The Black Clouds - Better Days
Release Date: January 1, 2013
Record Label: Unsigned
Is it weird to anyone else that we are now far enough removed from the nineties for there to be a movement in music that can legitimately be called a “1990s revival”? If you're like most users on this site, you got into music with the surge of pop-punk and emo bands toward the beginning of the last decade. In that case, chances are good that you also remember the eighties revival movement that was going on at roughly the same time, both on the radio and in the indie rock scene. You know the bands I’m talking about: the Killers, Franz Ferdinand, Keane, Scissor Sisters, Bloc Party, LCD Soundsystem, the Darkness, Interpol, and on and on and on and on. Each of those bands may have been making music in the new millennium, but their hearts were firmly entrenched within the decade they grew up. From disco rhythms to flashing synths, from hair metal screams to eyeliner-clad frontmen, from dark, atmospheric goth rock to bright, earnest radio pop, listeners could hardly escape the ubiquitous eighties influence between the years of 2002 and 2005. And now, with younger bands like Cloud Nothings, the Men, and Japandroids playing up the mantra of loud, guitar-driven alt-rock minimalism, it feels like the pattern is repeating itself with a nineties influence instead of an eighties one.
As someone who digs alternative rock but has never been the biggest fan of 1990s grunge, this newfound nineties revival is a bit of a mixed bag for me. I didn’t understand one iota of the hype that got laid upon Cloud Nothings last summer, and the idea of scene favorites, the Gaslight Anthem, making an album of dirty, Nirvana-sounding rock songs kind of makes me cringe a bit. But my rejection of Kurt Cobain as the Christ-like figure he is heralded as seems not to be shared by many, and certainly not by the guys in New Jersey’s the Black Clouds, who want to be Nirvana just about as much as anyone making music right now. From the first moments of their second album, entitled Better Days, it really doesn’t sound like the Black Clouds should be making music in this decade. After all, the filthy guitar sludge and the intense vocal deliveries of singer/guitarists Dan Matthews and Rob Blake don’t just recall Kurt Cobain and Nirvana, but also the likes of other alt-rock frontmen like Dave Grohl and Billy Corgan. The band even gets John Agnello—an industry veteran known for his work with Sonic Youth, Dinosaur Jr., and the Hold Steady—to mix the album. Sure, he’s not Steve Albini or Butch Vig, but he does add a certain level of authenticity to the proceedings.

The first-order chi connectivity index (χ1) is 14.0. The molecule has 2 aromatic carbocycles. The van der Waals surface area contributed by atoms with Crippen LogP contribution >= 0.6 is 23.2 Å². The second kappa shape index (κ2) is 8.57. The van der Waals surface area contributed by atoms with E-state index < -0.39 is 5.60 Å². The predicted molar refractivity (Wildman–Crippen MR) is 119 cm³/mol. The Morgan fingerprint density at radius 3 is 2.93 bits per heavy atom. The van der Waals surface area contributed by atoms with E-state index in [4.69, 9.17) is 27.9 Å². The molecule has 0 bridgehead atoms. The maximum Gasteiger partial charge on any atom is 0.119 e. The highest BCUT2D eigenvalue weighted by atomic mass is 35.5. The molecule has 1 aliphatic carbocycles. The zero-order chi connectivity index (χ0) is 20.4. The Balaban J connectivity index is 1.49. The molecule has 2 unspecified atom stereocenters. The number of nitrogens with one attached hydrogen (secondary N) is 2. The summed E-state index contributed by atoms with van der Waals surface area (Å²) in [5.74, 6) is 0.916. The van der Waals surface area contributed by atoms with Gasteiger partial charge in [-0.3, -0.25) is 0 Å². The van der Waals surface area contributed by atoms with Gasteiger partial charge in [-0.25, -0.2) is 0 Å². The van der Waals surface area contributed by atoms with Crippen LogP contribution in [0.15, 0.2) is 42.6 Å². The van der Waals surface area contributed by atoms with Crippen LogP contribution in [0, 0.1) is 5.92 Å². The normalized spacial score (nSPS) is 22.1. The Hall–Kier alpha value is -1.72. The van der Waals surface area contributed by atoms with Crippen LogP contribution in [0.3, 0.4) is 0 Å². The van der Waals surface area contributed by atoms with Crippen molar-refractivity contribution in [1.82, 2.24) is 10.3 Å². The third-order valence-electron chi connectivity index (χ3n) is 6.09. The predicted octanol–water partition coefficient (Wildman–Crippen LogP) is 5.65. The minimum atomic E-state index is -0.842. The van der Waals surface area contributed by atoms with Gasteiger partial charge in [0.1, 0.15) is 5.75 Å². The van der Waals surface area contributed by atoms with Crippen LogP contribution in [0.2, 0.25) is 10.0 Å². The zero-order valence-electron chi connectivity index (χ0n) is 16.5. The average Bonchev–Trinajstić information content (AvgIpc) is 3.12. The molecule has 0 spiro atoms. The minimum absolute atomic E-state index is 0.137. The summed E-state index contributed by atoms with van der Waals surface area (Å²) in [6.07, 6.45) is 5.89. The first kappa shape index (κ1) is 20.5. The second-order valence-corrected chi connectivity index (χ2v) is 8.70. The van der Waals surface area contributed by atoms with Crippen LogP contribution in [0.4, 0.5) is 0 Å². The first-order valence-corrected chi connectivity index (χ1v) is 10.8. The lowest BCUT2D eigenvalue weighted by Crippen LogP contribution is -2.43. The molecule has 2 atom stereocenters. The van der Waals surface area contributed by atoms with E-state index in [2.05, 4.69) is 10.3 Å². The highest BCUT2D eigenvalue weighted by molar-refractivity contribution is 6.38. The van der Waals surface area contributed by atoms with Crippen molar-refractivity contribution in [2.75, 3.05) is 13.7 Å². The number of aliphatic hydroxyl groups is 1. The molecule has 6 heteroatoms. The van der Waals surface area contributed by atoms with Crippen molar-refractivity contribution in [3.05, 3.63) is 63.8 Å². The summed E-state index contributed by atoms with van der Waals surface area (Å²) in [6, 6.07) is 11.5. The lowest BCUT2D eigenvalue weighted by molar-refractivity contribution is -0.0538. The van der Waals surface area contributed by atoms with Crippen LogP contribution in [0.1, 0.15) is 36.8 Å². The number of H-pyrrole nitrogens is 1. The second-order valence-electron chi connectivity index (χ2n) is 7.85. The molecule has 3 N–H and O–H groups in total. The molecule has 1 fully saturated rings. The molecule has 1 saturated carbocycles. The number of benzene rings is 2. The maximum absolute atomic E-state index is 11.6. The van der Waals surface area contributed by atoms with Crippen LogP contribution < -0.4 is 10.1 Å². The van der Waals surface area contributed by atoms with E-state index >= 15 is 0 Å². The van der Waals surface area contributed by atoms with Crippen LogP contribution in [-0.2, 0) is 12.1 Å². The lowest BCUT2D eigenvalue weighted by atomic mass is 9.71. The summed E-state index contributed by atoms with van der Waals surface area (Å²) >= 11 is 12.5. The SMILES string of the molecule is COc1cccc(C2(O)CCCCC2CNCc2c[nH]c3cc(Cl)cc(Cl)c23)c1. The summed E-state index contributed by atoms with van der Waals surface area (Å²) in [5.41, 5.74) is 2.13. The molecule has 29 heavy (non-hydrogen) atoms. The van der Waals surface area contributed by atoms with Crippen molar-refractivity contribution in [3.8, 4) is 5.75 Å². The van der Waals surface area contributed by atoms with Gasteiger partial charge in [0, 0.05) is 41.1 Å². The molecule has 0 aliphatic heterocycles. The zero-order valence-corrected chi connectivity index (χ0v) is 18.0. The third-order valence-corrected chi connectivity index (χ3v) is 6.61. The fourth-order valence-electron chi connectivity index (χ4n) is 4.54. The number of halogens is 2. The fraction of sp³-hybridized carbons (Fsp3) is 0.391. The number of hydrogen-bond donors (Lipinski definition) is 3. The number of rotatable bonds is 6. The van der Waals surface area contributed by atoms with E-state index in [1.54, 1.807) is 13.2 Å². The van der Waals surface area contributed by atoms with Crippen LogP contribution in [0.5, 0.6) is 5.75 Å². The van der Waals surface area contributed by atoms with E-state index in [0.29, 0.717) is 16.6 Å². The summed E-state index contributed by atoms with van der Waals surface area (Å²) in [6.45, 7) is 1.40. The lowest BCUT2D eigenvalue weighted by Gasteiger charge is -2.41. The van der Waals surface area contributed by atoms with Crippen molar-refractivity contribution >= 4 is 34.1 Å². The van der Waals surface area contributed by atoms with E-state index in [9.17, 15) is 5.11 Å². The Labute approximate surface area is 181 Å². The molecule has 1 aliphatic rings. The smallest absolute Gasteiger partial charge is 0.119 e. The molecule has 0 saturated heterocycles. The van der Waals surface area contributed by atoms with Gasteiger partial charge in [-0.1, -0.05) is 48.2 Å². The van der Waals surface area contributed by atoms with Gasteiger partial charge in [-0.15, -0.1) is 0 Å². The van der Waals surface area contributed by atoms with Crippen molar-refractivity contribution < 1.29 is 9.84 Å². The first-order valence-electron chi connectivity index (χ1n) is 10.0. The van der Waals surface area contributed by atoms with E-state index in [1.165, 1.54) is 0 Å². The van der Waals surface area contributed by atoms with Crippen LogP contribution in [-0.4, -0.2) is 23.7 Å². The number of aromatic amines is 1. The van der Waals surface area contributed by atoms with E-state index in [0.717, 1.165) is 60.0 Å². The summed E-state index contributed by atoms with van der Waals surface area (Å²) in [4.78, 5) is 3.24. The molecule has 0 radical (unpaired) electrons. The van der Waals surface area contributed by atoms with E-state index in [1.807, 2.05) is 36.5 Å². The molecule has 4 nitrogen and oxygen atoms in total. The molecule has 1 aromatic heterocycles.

Production duties fall instead to the band members themselves, who recorded and produced 12 out of the 13 tracks on Better Days at their private studio in New Jersey. But while I admire the DIY aesthetic and the initiative necessary to go it alone, without a producer, I feel like an outside professional could have brought another dimension to these songs. As is, I feel like Better Days displays a band with talent and drive, but not a lot of versatility. The songs begin to blend together as the album moves forward, not helped by the live, garage-rock feel that the production tries to stress. For most of the record, it’s just one up-tempo rock song after another, to the point that bruisers like “Breathing” or “Again” or “I’ll Be Gone” could all be different pieces of the same song. The fact that the band plays pretty much the same chords in the same keys throughout doesn’t help either, as it shackles Matthews and Blake to dull and repetitious vocal lines that feel distinctly less than what they are capable of (see the up-the-octave shrieks on "Breathing" for proof). The nail in the coffin, however, is the guitar tones, which only stray once or twice from “heavy grunge sludge” mode. It’s all crunchy chords and ominous rhythms, and it gets tired so quickly that the album’s 38-minute runtime feels like twice that.
However, that’s not to say that Better Days is waste. Even in its flawed conception, the album offers up a few moments of greatness that posit the Black Clouds as a band to watch. When slower numbers turn up, they serve as a jolt to shake the album awake, like on the dark, heavy, Queens of the Stone Age-esque “Fray,” or the borderline hooky “Whereabouts Unknown.” The chorus on the latter never quite gets where it’s going, and it feels like the Black Clouds are intentionally trying to avoid pop music cliches to steer away from anything that might tie them to the mundane concept of radio. However, what the band forgets is that the influences after which they have modeled themselves had huge singles and rebel images at the same time. “Smells Like Teen Spirit” still has one of the most innately hummable choruses of all time, and the Foo Fighters have a solid album discography, but are most notable for their bulletproof line of singles. The Black Clouds want so badly to belong to that same tradition, but in comparison, their songs just fall flat. And that’s really a shame, because they could have been great, great songs with just a few solid choruses or exciting bridge sections. But in the band’s haste to “play loud, play hard, and leave every post-modern music trend quivering in the dust,” (a quote from their marketing materials), they forgot to bring along the essentials of structure and songwriting that could have truly made them something special.